Why food waste is food for thought
I’m sure many people are recovering from a month-long binge of hearty meals, nibbles and treats during the Christmas holiday. But what happens to all the left-overs and unwanted food? Well, the simple answer is that most of it ends up in the bin. In fact, this is the fatal end for most of our food throughout the year.
A report by the Institution of Mechanical Engineers, called ‘Global Food; Waste Not, Want Not’, found that between 30% and 50%, or 1.2 and 2 billion tonnes of food, produced around the world never makes it on to a plate. The implications of this are truly worrying, from an ecological, economic and social point of view.
Consider the energy that goes into food production; for example, wheat. The farmer has to grow the produce, using a combination of fertilisers, pesticides and irrigation. Then the wheat must be harvested, using fuel, and when it has been processed it can finally be transported to the next chain in the food-production process. Each of these stages require inputs and contribute to waste themselves. So if I tell you that in the UK as much as 30% of vegetable crops are not harvested because of their failure to meet retailers' demanding standards on physical appearance, you will have an of idea of just how much waste has been produced in addition to the end-product itself.
So what happens to this waste?
Some of it will be composted, which at least recovers some energy from the process. But mostly, food waste is still sent to landfill. When food rots down it releases Methane and Nitrous Oxide gases, which are far more potent Greenhouse Gases than Carbon Dioxide. So when we innocently throw waste into our bins, we create a chain of environmental consequences which extend far beyond us.
But what does this actually mean for us, directly? This waste amounts to an average cost of about £480 a household per year. Needless to say this money could be put to better use, but with increasing utility and food prices, it has never been more important to cut down on unnecessary expenditure. In fact, food security is becoming an increasing issue, making it highly possible that global food prices will continue to rise.
With the world population expected to rise by 2 billion people by 2050, combined with the predicted effects of climate variability, we can expect serious challenges in food security. But my real question is ‘why should this need to hit the headlines for us to consider something which we are all guilty of every single day?’ It should constantly be at the forefront of our minds, so why does so much waste occur?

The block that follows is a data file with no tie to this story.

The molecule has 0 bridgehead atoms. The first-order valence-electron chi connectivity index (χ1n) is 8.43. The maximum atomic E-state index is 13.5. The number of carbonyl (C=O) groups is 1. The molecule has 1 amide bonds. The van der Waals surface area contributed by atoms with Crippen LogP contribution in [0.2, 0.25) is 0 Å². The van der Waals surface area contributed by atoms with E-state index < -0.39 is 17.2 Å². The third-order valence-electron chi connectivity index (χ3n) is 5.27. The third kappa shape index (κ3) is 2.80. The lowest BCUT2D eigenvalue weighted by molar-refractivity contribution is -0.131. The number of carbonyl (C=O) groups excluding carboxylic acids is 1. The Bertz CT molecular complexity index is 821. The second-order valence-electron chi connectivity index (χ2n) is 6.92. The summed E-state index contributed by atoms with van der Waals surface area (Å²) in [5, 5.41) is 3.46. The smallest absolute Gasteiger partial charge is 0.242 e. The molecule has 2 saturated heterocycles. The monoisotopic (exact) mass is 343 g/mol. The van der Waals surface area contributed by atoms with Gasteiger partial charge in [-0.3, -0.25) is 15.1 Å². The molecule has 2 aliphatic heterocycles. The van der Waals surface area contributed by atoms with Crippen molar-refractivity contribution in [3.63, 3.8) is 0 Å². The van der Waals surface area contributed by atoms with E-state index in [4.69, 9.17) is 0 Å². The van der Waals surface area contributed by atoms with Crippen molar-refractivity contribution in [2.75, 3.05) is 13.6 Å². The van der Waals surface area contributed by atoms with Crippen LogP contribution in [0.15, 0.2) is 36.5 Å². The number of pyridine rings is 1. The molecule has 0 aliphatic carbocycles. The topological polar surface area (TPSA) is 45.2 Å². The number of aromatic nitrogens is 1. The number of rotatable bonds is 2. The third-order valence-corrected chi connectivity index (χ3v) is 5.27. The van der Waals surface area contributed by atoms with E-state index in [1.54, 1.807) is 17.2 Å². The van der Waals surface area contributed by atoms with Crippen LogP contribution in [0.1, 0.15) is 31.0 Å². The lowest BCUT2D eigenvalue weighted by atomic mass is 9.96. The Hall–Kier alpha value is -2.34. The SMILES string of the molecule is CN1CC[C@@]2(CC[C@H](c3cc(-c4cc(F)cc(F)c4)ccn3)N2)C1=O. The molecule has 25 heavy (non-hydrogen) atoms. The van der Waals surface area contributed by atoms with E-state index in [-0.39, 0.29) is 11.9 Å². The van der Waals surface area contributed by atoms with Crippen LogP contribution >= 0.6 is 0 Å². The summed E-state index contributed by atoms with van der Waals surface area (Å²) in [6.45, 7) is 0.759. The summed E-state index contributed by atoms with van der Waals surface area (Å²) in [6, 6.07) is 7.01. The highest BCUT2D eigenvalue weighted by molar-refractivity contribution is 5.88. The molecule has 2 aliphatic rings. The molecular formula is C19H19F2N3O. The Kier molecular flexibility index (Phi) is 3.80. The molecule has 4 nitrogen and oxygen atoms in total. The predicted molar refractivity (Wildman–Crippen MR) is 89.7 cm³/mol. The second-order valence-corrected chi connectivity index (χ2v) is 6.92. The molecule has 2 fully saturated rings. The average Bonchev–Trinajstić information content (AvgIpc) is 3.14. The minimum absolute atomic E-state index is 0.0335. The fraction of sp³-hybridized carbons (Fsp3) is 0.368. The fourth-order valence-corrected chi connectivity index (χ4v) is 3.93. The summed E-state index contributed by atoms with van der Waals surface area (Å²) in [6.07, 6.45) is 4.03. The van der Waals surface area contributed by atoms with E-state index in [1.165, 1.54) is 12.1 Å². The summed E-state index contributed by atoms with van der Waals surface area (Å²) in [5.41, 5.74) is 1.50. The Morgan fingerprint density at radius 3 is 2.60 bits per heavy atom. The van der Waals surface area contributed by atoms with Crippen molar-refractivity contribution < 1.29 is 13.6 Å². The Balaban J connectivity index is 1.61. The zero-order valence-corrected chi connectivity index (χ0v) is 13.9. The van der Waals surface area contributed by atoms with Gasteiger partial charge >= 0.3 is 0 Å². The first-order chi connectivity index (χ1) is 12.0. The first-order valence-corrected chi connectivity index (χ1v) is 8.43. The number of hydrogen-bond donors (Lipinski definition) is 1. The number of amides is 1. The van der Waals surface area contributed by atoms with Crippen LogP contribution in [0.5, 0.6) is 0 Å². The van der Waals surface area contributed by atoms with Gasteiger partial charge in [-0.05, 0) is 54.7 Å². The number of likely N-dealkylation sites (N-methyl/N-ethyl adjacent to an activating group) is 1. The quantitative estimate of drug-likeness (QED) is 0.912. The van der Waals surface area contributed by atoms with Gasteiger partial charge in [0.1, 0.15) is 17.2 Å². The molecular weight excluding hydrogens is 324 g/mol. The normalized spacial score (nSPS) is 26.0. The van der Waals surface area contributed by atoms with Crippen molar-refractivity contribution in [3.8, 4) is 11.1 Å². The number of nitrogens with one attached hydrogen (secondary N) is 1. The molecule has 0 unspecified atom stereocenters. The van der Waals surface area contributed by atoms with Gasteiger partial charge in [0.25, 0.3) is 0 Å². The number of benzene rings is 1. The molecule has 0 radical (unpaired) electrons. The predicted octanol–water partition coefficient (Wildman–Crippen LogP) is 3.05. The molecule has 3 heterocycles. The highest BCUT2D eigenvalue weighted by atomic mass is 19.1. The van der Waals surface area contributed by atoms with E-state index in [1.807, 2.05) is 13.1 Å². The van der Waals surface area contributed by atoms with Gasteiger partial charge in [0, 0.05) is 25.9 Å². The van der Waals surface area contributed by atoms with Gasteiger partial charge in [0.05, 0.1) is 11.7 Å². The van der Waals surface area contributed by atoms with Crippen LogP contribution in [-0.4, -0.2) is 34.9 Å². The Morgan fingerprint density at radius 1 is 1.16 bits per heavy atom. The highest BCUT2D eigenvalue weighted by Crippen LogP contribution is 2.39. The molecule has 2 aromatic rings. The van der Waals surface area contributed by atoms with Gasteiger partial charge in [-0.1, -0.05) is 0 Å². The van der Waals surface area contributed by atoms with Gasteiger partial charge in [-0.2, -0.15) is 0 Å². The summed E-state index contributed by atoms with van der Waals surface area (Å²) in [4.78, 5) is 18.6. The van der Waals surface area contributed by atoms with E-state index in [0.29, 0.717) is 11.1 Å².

A good place to start is with Supermarkets. One thing people often forget is that they are not there simply to feed us, but to make money out of us. The varying bargains and offers we see on the shelves reel us in like a fish on bait. We consciously decide to buy two bags of oranges instead of the one that we had planned for, need, and can manage to eat in time, which leads me on to my next qualm; use and sell-by dates.
For many of us, we see an expiration date and follow it like scripture. Not only must we distinguish between sell and use-by dates, but we must remember that these are only intended as a guide. In many cases, you need only follow your nose and apply a bit of common sense to see whether you do in fact need to bin those biscuits.
Another thing that really bothers me is the type of food we select. We do, as a society, have a preference for perfection. If anything looks even the slightest bit different to what we expect we assume that it’s ‘off’ (hence supermarkets’ high standards). Buying loose items can also help cut down, as buying pre-packaged food commits us to buying a specified amount which we may not need. If we count items as we need them, we can avoid biting off more than we can chew.
Although I have a problem with Supermarket practices, they are often only catering for consumer demands – that’s us. When we talk about reducing food waste, it’s easy to pass the buck, but change has to come from us for the message to get passed along. So when you next embark on your weekly grocery shopping, remember not to fall victim to supermarket promotions, to hand-pick your food with careful thought, and to embrace the oddly-shaped carrots.
To see the report in full, you can visit: http://www.imeche.org/knowledge/themes/environment/global-food